Are the Part 36 consequences unjust?
The relevant principles have been considered in a number of authorities, most recently in Webb v Liverpool Women’s NHS Foundation Trust  1 WLR 3899, from which I derive the following principles:
(1) Where Part 36 is engaged, the court does not start by exercising its discretion under Part 44. The sole decision is whether it is unjust that the Part 36 consequences should apply, which is a discretion exercised under Part 36: Webb at .
(2) The discretion is not limited to the basis of assessment of costs, but extends to the incidence of costs. The court may disallow or apportion costs as well as disapply the indemnity basis of assessment or the interest provisions to such costs as it awards; Part 36 does not preclude the making of an issue based or proportionate costs order: Webb at . Equally the discretion extends to the other Part 36 consequences which are not concerned with costs, namely the rate of interest on the principal sum awarded and the surcharge of up to £75,000.
(3) In exercising its discretion the court takes into account all the circumstances of the case. Those include, but are not limited to, the four particular circumstances which are enumerated in rule 36.14(4) (now expanded to five circumstances in rule 36.17(5)); there is no limit to the types of circumstances which may, in a particular case, make it unjust that the ordinary consequences set out in Rule 36.14 should follow: Webb at , Lilleyman v Lilleyman (No 2)  1 WLR 2801 at .
(4) Such circumstances include the conduct of the proceedings by the offeror. If the offeror has increased the costs of proceedings by conducting the litigation inappropriately, it will usually be unjust that he should recover such costs, let alone on an indemnity basis and with 10% interest. A party making a Part 36 offer does not have carte blanche thereafter to conduct litigation unreasonably or inappropriately with impunity and the Part 36 consequences may be modified where his conduct has not served the interests of justice: Lilleyman at .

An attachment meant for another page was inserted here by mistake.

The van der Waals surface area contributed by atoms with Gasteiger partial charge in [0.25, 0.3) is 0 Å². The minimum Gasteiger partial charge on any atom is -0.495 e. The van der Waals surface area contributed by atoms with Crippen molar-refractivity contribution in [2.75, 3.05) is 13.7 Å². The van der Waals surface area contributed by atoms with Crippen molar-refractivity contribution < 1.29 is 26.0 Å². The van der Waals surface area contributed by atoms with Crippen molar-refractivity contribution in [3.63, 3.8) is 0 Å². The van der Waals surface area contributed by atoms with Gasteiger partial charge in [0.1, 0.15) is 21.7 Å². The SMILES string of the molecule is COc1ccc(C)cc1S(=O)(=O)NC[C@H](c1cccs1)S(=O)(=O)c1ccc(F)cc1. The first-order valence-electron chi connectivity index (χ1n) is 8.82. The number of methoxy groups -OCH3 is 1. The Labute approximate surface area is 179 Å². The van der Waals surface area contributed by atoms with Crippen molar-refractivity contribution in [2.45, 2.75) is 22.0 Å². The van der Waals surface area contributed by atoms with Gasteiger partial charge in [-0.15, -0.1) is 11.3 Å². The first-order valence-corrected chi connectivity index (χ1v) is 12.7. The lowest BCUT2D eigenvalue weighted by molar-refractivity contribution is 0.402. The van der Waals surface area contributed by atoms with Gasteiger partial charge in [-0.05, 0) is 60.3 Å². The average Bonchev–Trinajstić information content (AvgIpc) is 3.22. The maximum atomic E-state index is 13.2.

(5) Nevertheless, the court does not have an unfettered discretion to depart from the ordinary costs consequences set out in Rule 36.14. The burden to show injustice which rests on a claimant who has failed to beat the defendant’s Part 36 offer, or vice versa, is a formidable obstacle to the obtaining of a different costs order. If that were not so, then the salutary purpose of Part 36, in promoting compromise and the avoidance of unnecessary expenditure of costs and court time would be undermined: Smith v Trafford Housing Trust  EWHC 3320 (Ch) at [13(d)], approved in Webb.
(6) It is a relevant, but not determinative, factor whether it was reasonable or unreasonable for the offeree to refuse the offer in the circumstances which were known to him at the time:Matthews v Metal Improvement Co Inc  EWCA Civ 215 and SJ v Hewitt  EWCA Civ 1053, which is why the third and fourth of the particular circumstances which rule 36.14(4) requires the court to take into account are addressed to the provision and availability of information at that time.
(7) However the relevant question is not whether it was reasonable for the offeree to refuse the offer in the circumstances then known to it. Rather the question is whether and to what extent having regard to all the circumstances, and looking at the matter as it affects both parties, an order that the offeree should pay the costs and suffer the Part 36 consequences would be unjust:Matthews v Metal Improvements at para 32, Smith v Trafford Housing Trust at [13(a)], Webb at . The court will always consider whether the offeree “should have” accepted the offer, by reference to what the court subsequently determines to have been its substantive rights, regardless of whether the offeree took a reasonable view of its prospects at the time.